Periodic Reporting for period 2 - MIMESIS (Mathematics and Materials Science for Steel Production and Manufacturing)
Reporting period: 2017-10-01 to 2019-09-30
Improved and optimized process control requires quantitative mathematical modelling, simulation and optimization of the complex thermal cycles and thermal gradients experienced by the processed material. Such models require an understanding of the behaviour of the materials from a materials science and phase transformations perspective. Unfortunately, it is almost impossible for companies to find graduates combining deep knowledge in materials science with expertise in mathematical modelling, simulation and optimization.
Filling this gap has been the central goal of this EID. The consortium consisted of two steel-producing companies, SSAB Europe and Outokumpu Stainless, a steel manufacturer, EFD Induction, and two scientific partners, for materials science the University of Oulu and for applied mathematics the Weierstrass Institute for Applied Analysis and Stochastics. The Berlin Mathematical School acted as a further non-beneficiary partner providing additional training opportunities for the MIMESIS ESRs.
A specific feature of the MIMESIS training concept has been to exploit its interdisciplinarity on the interface of applied mathematics and materials science. To this end, all students spent 3 months from May to July 2016 in Berlin for a course on “Finite Element simulation of multi-field problems”. For a second training block on “Physical metallurgy of metals and steels”, all students stayed at the University of Oulu from November 2016 to January 2017. Both courses were complemented with transferable skills trainings on time and self-management, presentation training and on “Scientific research and Ethics”. In the second half of the project there has been a stronger emphasis on hands-on industrial trainings.
The research focussed on three major topics - induction heating, phase transformations in steel alloys, and ladle stirring and has led two seven PhD theses and more than 30 research publications.
Supported by an interdisciplinary training program between materials science and applied mathematics and secondments to at least two industrial partners, the students worked on ambitious PhD projects combining expertise in materials science and applied mathematics and covering a broad range of topics centred around three major topics - induction heating, phase transformations in steel alloys, and ladle stirring.
Two of the theses concern hardening: one was on the hardening of helical and bevel gears by an optimized single or multi-frequency approach. and the other is a novel idea about the hardening of the inner surface of pipes. Here, main achievements were the development of computational tools for a systematic approach towards induction coil design and experimental work using a thermomechanical simulator together with numerical simulations, which helped to find a feasible path to create a graded material structure with extremely good wear resistance on the inner surface leading also to a number of research papers involving two companies.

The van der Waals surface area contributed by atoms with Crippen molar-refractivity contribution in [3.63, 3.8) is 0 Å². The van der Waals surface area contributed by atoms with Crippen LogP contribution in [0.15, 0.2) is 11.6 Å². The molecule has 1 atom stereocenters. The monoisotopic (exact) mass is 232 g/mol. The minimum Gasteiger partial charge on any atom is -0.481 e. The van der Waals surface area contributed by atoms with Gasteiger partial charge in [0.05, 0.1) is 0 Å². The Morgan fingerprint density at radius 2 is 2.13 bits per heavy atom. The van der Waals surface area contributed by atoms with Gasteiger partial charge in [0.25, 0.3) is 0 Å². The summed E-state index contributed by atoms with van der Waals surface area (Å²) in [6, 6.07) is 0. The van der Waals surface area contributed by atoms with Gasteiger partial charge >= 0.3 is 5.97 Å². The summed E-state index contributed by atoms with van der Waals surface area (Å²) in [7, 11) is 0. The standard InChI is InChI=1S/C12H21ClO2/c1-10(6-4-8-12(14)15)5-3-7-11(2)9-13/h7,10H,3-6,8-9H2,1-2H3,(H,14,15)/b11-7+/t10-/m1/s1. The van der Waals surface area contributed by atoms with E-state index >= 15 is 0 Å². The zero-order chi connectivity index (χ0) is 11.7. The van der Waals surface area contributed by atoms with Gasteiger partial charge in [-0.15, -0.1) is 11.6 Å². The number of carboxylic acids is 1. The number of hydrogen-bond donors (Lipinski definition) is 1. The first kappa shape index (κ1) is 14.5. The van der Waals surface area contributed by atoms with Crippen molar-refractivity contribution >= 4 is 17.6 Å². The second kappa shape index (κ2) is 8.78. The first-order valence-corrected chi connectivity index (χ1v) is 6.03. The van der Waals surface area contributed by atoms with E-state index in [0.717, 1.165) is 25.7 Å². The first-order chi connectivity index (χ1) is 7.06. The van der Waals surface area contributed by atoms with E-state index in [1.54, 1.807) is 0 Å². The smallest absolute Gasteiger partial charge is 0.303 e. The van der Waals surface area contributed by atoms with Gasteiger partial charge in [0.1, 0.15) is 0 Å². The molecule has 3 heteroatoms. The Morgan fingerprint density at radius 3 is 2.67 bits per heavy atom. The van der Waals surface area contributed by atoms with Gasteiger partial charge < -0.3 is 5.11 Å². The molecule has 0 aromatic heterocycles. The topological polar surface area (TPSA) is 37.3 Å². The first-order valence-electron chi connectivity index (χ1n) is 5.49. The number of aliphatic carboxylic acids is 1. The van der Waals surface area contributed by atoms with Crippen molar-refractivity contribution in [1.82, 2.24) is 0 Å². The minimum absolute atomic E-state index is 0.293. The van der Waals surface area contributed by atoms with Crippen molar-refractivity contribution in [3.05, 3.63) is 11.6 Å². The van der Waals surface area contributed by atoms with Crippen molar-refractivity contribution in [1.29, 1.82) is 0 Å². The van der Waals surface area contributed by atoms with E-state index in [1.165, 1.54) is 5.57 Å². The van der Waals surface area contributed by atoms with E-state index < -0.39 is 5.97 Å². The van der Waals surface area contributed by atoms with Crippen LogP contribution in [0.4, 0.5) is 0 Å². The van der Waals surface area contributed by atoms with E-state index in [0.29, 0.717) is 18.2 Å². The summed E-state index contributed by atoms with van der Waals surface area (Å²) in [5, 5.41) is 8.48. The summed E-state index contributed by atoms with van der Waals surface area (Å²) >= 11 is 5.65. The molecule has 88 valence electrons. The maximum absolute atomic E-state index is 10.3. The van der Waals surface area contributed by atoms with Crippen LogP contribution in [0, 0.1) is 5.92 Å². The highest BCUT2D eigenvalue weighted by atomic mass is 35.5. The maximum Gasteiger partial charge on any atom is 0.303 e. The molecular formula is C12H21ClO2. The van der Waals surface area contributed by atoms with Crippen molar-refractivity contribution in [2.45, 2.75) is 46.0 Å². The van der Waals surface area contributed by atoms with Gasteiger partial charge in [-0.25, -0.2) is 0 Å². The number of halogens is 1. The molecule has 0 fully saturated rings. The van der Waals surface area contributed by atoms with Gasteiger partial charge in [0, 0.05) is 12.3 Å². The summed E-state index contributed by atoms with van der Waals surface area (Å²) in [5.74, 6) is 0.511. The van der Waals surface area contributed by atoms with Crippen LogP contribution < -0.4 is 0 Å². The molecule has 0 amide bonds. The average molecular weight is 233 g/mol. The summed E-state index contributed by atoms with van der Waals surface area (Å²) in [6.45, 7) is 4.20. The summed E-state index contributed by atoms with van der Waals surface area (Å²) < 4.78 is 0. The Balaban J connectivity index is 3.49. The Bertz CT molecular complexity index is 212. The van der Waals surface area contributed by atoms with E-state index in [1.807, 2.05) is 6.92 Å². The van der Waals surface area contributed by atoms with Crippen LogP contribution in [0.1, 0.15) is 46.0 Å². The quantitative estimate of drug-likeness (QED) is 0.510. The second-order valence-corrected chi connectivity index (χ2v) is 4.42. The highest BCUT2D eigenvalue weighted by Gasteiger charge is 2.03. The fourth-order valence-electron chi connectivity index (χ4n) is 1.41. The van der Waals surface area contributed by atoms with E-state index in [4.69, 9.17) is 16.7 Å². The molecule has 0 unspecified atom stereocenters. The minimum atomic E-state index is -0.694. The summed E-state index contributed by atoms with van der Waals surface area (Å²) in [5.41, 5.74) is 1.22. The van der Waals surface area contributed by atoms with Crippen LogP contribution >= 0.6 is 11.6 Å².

Two of the theses are related to induction heating applications, for the production of high-frequency welded pipes and for pre- and post-heating in the thermal cutting of steel plates. In high-frequency tube welding a break-through result could be achieved for the process simulation. An improved modeling of spatially dependent velocities in combination with a numerical stabilization procedure allowed for the first time for a complete three-dimensional process simulation with arbitrary feed velocities. Concerning the thermal cutting of steel plates, the consequential use of modern optimal control methods for partial differential equations allowed the computation of optimal preheating strategies and a feasibility study as a decision support tool for investing in this new technological approach.
Two further theses were concerned with phase transformations during steel production. The first one broadened the knowledge of quantitative prediction of intergranular corrosion while the second one achieved a better understanding of the microstructure of as-quenched low-carbon auto-tempered martensitic steels, which will help in making better, environmentally efficient, lightweight, and high-strength steels.
The final two theses were related to secondary metallurgy in the ladle. In the first one, computational fluid dynamics models of ladle treatments have been used to optimize the alloying practice and to reduce the consumption of nickel as an alloying element. The last one achieved an improvement of ladle stirring monitoring and control based on an optimal control approach utilizing vibration measurements.
The research work has led to seven PhD theses, one student took a parental leave in the last stage of his contract and decided not to come back and finish his thesis. The ESRs presented their achievements in international conferences and university seminars in Europe, America, and Asia. Moreover, they participated in activities like the “Long night of sciences” where they presented their work to the general public.
Practical aspects, simulation strategies and developed models have been taken up by the companies and will lead to further collaboration with the scientific partners.
All topics are relevant to the needs of the companies, leading to improved and more efficient processes with a more frugal use of energy and raw material, thereby contributing to the competitiveness of European industry and to a sustainable development.
Last but not least, the well-trained MIMESIS ESRs will take up positions in research and industry and contribute to the European economic development in the era of digitalization with their broad expertise in engineering and applied mathematics.